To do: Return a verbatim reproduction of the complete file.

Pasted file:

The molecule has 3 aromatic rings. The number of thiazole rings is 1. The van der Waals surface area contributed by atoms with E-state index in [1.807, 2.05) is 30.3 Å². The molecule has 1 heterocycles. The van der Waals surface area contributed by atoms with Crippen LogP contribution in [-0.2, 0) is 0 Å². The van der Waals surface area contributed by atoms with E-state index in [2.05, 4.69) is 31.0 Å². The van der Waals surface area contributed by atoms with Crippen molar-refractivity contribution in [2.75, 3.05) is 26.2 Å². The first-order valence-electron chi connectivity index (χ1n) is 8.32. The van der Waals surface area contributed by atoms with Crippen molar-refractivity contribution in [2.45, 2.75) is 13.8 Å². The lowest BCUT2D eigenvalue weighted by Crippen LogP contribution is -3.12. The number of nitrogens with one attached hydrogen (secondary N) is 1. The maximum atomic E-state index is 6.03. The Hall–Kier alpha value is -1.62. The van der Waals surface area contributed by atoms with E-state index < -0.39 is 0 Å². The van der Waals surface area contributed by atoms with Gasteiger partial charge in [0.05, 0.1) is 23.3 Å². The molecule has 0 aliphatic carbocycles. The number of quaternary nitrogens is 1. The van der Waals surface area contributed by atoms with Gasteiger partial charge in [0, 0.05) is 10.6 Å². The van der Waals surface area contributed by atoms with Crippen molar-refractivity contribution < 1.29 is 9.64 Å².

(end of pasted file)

The molecule has 3 aromatic rings. The number of thiazole rings is 1. The van der Waals surface area contributed by atoms with E-state index in [1.807, 2.05) is 30.3 Å². The molecule has 1 heterocycles. The van der Waals surface area contributed by atoms with Crippen LogP contribution in [-0.2, 0) is 0 Å². The van der Waals surface area contributed by atoms with E-state index in [2.05, 4.69) is 31.0 Å². The van der Waals surface area contributed by atoms with Crippen molar-refractivity contribution in [2.75, 3.05) is 26.2 Å². The first-order valence-electron chi connectivity index (χ1n) is 8.32. The van der Waals surface area contributed by atoms with Crippen molar-refractivity contribution in [2.45, 2.75) is 13.8 Å². The lowest BCUT2D eigenvalue weighted by Crippen LogP contribution is -3.12. The number of nitrogens with one attached hydrogen (secondary N) is 1. The maximum atomic E-state index is 6.03. The Hall–Kier alpha value is -1.62. The van der Waals surface area contributed by atoms with E-state index < -0.39 is 0 Å². The van der Waals surface area contributed by atoms with Gasteiger partial charge in [0.05, 0.1) is 23.3 Å². The molecule has 0 aliphatic carbocycles. The number of quaternary nitrogens is 1. The van der Waals surface area contributed by atoms with Gasteiger partial charge in [0, 0.05) is 10.6 Å². The van der Waals surface area contributed by atoms with Crippen molar-refractivity contribution < 1.29 is 9.64 Å².